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False Pretenses - Misrepresenting Facts to Defraud

Oct 12, 2007
In the US, obtaining goods, property, information, etc. under false pretenses is a crime that includes cases outside the definition of theft or larceny. It comprises four things, which must be proven in court, to obtain a guilty charge.

* Obtaining ownership or title to
* The property of another person or entity by
* Intentionally making a false statement regarding current/past fact with
* The intention to defraud a person or entity.

Simply lying or making a false statement is not grounds for guilt. The victim of the crime should've actually been deceived and, in being so, should've transferred property or ownership on the basis of this deception.

A charge of false pretense requires some kind of misrepresentation. It isn't synonymous with failure to disclose information, unless there's such a legal obligation between the victim and the offender.

False Pretenses - When is it Misrepresentation?

US law also requires that the misrepresentation should be of a past or current fact. The reason for this is the belief that the victim should've exercised due caution in deciding to transfer ownership or possession based on some future fact.

The law holds that a person who deceives using present or past information is more dangerous than one who deceives with a false promise.

To get a guilty charge, it must be proven that a misrepresentation was not only false, but the offender KNEW it was false. The offender must also be shown to have a clear intention to defraud.

Overstating facts or giving opinions aren't considered by law as misrepresentations. They may color the facts, but they don't misrepresent them.

Information as a Prized Commodity

It used to be that obtaining property under false pretenses was the most common occurrence of this crime. Since the dawn of the Information Age, however, various kinds of data have taken the place of goods and property as the most precious commodities. Following are two examples from cases in corporate America.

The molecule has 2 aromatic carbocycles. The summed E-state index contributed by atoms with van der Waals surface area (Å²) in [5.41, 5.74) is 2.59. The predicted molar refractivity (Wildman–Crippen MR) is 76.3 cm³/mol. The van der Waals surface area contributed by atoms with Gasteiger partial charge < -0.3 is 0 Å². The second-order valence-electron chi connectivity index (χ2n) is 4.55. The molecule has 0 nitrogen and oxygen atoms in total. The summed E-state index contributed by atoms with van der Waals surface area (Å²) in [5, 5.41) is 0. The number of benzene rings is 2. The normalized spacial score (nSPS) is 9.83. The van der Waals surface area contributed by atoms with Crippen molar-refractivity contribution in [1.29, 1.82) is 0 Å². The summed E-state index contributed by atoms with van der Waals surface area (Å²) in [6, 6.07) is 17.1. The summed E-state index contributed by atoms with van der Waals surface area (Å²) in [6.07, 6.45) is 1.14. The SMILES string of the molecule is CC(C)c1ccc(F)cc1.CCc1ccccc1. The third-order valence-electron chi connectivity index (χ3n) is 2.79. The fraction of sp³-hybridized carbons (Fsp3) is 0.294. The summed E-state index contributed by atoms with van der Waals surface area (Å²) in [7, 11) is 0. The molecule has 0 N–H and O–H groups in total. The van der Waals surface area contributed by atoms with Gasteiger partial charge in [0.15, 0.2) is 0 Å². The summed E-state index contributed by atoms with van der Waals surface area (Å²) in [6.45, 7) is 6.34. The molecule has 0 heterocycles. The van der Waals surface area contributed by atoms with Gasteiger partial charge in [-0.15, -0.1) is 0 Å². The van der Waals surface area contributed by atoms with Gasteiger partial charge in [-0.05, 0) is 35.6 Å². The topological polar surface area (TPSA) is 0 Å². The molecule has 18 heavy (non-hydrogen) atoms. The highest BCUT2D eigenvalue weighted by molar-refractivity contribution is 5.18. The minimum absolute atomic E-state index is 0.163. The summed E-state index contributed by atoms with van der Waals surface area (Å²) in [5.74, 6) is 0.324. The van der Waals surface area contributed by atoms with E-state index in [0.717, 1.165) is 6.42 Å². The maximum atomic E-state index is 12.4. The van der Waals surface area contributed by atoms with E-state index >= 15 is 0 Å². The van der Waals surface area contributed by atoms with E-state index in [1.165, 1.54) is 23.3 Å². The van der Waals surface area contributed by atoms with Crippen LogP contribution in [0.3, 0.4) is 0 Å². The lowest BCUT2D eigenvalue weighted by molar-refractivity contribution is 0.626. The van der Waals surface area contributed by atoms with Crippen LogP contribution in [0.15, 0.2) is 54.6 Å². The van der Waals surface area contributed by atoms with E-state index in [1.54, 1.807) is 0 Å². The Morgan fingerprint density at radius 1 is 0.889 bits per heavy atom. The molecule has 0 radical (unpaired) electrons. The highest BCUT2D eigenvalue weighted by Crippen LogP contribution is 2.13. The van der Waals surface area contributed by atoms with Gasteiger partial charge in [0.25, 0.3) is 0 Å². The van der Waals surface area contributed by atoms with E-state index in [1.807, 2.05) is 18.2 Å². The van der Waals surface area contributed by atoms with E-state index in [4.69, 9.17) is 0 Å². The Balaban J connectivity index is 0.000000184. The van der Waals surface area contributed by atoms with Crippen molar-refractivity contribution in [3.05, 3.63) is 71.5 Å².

1. Survey Ploys. A competitor, purporting to be a government agency or non-profit consumer group, will e-mail a survey to a company (or an employee of it) it wants to victimize. The survey will go beyond generally accepted methods of soliciting data. For instance, it may ask for proprietary info regarding:

a. corporate affiliations
b. purchasing practices
c. pricing policies
d. market projections
e. names of directors
f. dollar amounts of contracts

This is a common tactic for gathering competitive intelligence. The result may be anything from a lost bid to damage to the victim's competitive market advantage.

2. Headhunter Ploys. You may be targeted if you have specialized experience or knowledge in your field. A headhunter seeking an applicant for a certain position may call you by phone. Although this is a legitimate headhunter practice, some headhunters are illegitimate.

The bogus headhunter will conduct a phone interview to get information about your company. Wanting to impress the interviewer and land a better job you could be giving out sensitive info, such as sales projections and targets, staffing numbers, company infrastructure, etc.

If you aren't interested in the offer, the bogus headhunter may ask you about your business contacts that may be interested in the fictitious job.

Obtaining information under false pretenses may not be prosecuted because resulting loss or injury may be difficult to prove. In many cases, the victim may never even know he was victimized.
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